You also need to intentionally manage these differences within your team so conflict does not erupt. A high-ranking bank employee recently confided that, “it’s hard to balance my work and personal life because I am surrounded by staff who are willing to work far more hours than I am able to in order to get ahead”. This individual is highly competent and ability is not the issue. Rather, differences of priority between himself and his team are causing angst. This reveals that his organization is not clearly communicating work expectations.

For me, golf clears my head. It gives me time to think and recharge. I suspect our President is the same and trust that his weekend provides him a chance to re-energize. After all, he has a work week ahead of him that few of us will ever have to worry about.

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Head ShotJeff Suderman is a futurist, professor and consultant who works in the field of organizational development. He works with clients to improve leadership, teamwork, organizational alignment, strategy and organizational Future-Readiness. He resides in Palm Desert, California. Twitter: @jlsuderman

TrendWatch: TV Goes down the Tubes…

‘Disruptive innovation’ is a modern business buzzword. By definition, it refers to something new that creates a new market and displaces an earlier technology. This can occur over varying amounts of time, sometimes a few years and sometimes decades.

If you have observed how television is changing over the past five years, you understand that we are in the midst of a great example of disruptive innovation. Recent Nielson ratings data shows that U.S. television viewership declined by 12 per cent in January compared to the same month a year earlier, the eighth consecutive double-digit drop (CBC News). This percentage shift accounts for billions of dollars of lost revenue.

A snapshot of a week at our house reveals this principle at work. My pre-teen daughters favorite channels are on YouTube and Netflix. My wife and I are hooked on a drama that we are watching courtesy of our commercial-free Amazon Prime membership (on our Roku). Our Superbowl party began on the back patio where I streamed the game via an NBC app on my iPad and an AppleTV. Oh, and the two shows we watch as a family are never watched live thanks to our DVR.

Strategic leadership authors Ashley and Morrison believe that disruptive innovation has a remedy – something called anticipatory management. They note that anticipatory management provides the lead time which provides organizations with competitive Issue Life Cycleadvantage. Without intentional efforts to which help us anticipate change, organizations lapse into negative and reactive behaviors when changes occur (see diagram). The earlier we are able to see a shift coming, the more options we have. Conversely, the longer we wait, the less options we have (and they are usually much less desirable).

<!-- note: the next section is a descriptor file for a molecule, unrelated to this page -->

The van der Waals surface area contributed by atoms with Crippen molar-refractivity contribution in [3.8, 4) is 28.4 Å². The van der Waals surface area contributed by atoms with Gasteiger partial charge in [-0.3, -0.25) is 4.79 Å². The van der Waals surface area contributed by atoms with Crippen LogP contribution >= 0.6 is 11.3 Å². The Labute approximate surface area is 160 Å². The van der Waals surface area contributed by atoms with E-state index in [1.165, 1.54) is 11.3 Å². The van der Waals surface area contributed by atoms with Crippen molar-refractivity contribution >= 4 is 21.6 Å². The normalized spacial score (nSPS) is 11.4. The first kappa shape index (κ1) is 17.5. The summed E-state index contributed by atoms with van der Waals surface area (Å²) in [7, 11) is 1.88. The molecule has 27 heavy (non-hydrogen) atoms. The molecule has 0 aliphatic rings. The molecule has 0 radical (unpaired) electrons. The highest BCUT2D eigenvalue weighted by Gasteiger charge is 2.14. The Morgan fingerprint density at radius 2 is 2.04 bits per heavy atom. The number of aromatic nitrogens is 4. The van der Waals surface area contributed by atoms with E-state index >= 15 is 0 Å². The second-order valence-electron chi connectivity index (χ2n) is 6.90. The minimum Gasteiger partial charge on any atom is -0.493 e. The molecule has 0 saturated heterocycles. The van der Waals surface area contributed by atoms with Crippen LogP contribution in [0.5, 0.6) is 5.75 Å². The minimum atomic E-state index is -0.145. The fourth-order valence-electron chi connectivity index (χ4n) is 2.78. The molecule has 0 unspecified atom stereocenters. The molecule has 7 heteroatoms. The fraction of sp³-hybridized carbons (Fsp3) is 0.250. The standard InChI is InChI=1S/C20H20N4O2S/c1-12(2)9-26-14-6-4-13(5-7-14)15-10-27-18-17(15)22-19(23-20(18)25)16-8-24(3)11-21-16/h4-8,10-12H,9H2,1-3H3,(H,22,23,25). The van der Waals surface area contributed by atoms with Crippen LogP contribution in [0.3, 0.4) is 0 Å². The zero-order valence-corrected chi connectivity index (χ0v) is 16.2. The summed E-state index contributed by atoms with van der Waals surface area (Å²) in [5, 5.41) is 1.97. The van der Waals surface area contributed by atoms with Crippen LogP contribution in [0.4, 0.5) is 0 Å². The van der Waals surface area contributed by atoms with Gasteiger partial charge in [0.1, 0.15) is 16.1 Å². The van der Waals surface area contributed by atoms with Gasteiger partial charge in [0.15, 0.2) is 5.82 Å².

Anticipatory management is not difficult to understand but it takes intentionality and discipline to accomplish. If we are not aware that our services and and products have a life cycle, we will eventually find ourselves facing tough issues as our environments move on without us. It will be fascinating to see how television networks reinvent themselves in light of these changes. Will they adapt the nimbleness of Netflix or become another Blockbuster dinosaur?


 

Head ShotJeff Suderman is a futurist, professor and consultant who works in the field of organizational development. He works with clients to improve leadership, teamwork, organizational alignment, strategy and organizational Future-Readiness. He resides in Palm Desert, California. Twitter: @jlsuderman

Ashley, W.C., & Morrison, J.L. (1995). Anticipatory management: 10 power tools for achieving excellence into the 21st century. Leesburg, VA: Issue Action Publications.

Evans, P. (Feb. 4, 2015). Neilson ratings data shows big TV decline due to streaming data. CBC News on-line. Retrieved from http://www.cbc.ca/news/business/nielsen-ratings-data-shows-big-tv-decline-due-to-streaming-video-1.2944432

Developing High Performing Employees: The 70:20:10 Model

How do we develop effective leaders and managers? Based upon research, the answer is simple – experience!

McCall, Lombardo and Eichinger concluded that the source of leadership lessons for most managers is:

  • 70% from tough jobs
  • 20% from people (mostly their boss)
  • 10% from courses and reading.

These numbers are meant to be descriptive and not prescriptive so 70% is not a magic number. Rather, it is a guideline. This means the vast majority of our lessons come from doing versus observing or hearing/reading.

You can test this idea by thinking of a significant personal learning experience. Did you achieve this ‘aha’ moment by doing or by being in the classroom? I recently used this knowledge to change an assignment in a class that I am teaching. Rather than having my MBA students write about leadership, I changed the assignment so they had to interview a leader (learning from people). Furthermore they needed to provide that person with a 2,000 word consulting report about their leadership style and opportunities for growth (learning by doing a tough job!). My hope is that we moved away from a style that focused on the 10% to ones that helped encompass the 70% and the 20%. While I cannot quantify the learning difference, some students expressed that it was both enjoyable and difficult to put theory to work.

Charles Jennings, a leading 70:20:10 practitioner, believes we are moving from a know-what to a know-how society. As a result, our information rich environment is often interaction poor. To facilitate growth in our employees we need to counter this trend.